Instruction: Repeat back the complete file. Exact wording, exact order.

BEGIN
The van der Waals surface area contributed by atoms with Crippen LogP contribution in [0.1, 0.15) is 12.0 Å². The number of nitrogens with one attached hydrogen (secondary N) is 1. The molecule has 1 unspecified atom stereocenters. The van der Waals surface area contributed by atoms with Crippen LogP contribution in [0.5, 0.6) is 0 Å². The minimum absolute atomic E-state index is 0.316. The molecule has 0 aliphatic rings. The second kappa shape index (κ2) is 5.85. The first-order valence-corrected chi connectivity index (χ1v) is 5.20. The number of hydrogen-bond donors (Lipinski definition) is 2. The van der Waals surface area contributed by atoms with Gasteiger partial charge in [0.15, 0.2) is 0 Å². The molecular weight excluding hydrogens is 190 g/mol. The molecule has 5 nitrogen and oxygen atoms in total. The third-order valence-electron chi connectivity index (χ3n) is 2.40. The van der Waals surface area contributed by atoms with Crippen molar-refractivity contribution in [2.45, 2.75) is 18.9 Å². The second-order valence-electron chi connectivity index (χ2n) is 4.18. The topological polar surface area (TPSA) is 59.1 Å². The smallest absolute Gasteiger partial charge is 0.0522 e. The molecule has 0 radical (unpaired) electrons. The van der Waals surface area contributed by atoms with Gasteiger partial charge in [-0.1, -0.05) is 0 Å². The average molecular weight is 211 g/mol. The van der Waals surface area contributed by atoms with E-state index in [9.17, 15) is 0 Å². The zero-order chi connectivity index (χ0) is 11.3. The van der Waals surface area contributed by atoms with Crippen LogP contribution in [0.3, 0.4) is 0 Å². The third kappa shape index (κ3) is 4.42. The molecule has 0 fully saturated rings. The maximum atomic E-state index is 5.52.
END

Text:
The van der Waals surface area contributed by atoms with Crippen LogP contribution in [0.1, 0.15) is 12.0 Å². The number of nitrogens with one attached hydrogen (secondary N) is 1. The molecule has 1 unspecified atom stereocenters. The van der Waals surface area contributed by atoms with Crippen LogP contribution in [0.5, 0.6) is 0 Å². The minimum absolute atomic E-state index is 0.316. The molecule has 0 aliphatic rings. The second kappa shape index (κ2) is 5.85. The first-order valence-corrected chi connectivity index (χ1v) is 5.20. The number of hydrogen-bond donors (Lipinski definition) is 2. The van der Waals surface area contributed by atoms with Gasteiger partial charge in [0.15, 0.2) is 0 Å². The molecular weight excluding hydrogens is 190 g/mol. The molecule has 5 nitrogen and oxygen atoms in total. The third-order valence-electron chi connectivity index (χ3n) is 2.40. The van der Waals surface area contributed by atoms with Crippen molar-refractivity contribution in [2.45, 2.75) is 18.9 Å². The second-order valence-electron chi connectivity index (χ2n) is 4.18. The topological polar surface area (TPSA) is 59.1 Å². The smallest absolute Gasteiger partial charge is 0.0522 e. The molecule has 0 radical (unpaired) electrons. The van der Waals surface area contributed by atoms with Gasteiger partial charge in [-0.1, -0.05) is 0 Å². The average molecular weight is 211 g/mol. The van der Waals surface area contributed by atoms with E-state index in [9.17, 15) is 0 Å². The zero-order chi connectivity index (χ0) is 11.3. The van der Waals surface area contributed by atoms with Crippen LogP contribution in [0.3, 0.4) is 0 Å². The third kappa shape index (κ3) is 4.42. The molecule has 0 fully saturated rings. The maximum atomic E-state index is 5.52.